Are you OK with the number of company spaces that are in use, and do you know for what purpose they’re being used? Most of the value of your self-storage asset is in the units—the inventory. It’s kind of big deal that it be right.
Neglected Policies and Procedures
Are your policies and procedures being followed as outlined in your self-storage operations manual? This is assuming, of course, that you have such a manual. Here are some questions to consider:
- Is your lease up-to-date with current lien laws and other legalities?
- Are the leases put together properly by the staff? Complete, signed and dated?
- Are bank deposits conducted in a timely manner?
- Does every charity or complimentary unit have a signed lease?
- Are the tenant-insurance forms completed properly, or are you waiting for something to happen to find out?
- When are units being overlocked?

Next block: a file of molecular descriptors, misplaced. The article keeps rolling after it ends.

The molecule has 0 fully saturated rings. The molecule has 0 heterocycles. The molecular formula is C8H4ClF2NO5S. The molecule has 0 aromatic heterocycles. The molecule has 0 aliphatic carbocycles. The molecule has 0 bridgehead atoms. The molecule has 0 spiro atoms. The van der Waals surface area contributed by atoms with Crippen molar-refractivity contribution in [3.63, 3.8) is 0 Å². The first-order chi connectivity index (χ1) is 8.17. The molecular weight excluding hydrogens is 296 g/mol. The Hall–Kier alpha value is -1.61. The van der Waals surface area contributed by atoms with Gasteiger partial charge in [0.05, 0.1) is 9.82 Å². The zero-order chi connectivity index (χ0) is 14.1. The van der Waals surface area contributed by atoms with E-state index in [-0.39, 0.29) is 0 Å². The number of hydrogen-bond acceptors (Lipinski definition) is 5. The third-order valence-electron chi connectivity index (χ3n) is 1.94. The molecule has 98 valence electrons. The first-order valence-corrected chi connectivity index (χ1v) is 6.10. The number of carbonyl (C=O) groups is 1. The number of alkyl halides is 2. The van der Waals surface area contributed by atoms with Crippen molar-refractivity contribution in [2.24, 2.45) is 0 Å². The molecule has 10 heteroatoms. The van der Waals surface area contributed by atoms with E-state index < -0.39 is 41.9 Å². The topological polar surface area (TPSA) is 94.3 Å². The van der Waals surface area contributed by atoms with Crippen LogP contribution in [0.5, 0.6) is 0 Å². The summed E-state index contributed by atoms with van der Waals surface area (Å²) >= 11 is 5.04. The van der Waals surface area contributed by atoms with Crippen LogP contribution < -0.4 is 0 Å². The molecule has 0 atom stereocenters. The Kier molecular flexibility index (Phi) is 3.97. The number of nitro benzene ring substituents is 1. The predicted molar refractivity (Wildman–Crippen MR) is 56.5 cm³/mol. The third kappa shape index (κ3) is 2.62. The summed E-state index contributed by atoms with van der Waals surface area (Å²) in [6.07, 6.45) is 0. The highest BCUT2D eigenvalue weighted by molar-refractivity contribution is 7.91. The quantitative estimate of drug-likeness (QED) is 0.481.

- When are locks on lien units cut?
There’s a reason sophisticated operators have an operations manual. They’ve figured out what works best, and then they duplicate that over and over. They’re not willing to leave everything to chance and hope the manager does it right. Hope is not a plan.
Other Important Questions to Ask
You’re very likely leaving a great deal of profit and asset value on the table due to mismanagement; but without an audit, you may never realize it. You didn’t set up your self-storage business as a nonprofit organization, so quit running it like one! Ask yourself these questions:
- When was the last time you reviewed your nonstandard-rates report to look for tenants who are paying well below the standard rate?
- Are there any “friends and family” discounts going on?
- How comfortable are you that late fees are constantly waived, rent is credited, and no one is checking to make sure there’s a valid reason?
- Are rent increases being implemented, or ignored because the manager doesn’t want to be bothered?
- Are ancillary-income opportunities being maximized, or are they wasted?
- Are there any life-safety issues on your property that you won’t know about until someone falls, gets mugged or gets hurt? Are slanted ramps painted yellow? Are all the cameras and lights working? If you ignore these types of issues and they end up negatively affecting someone, you’re in trouble.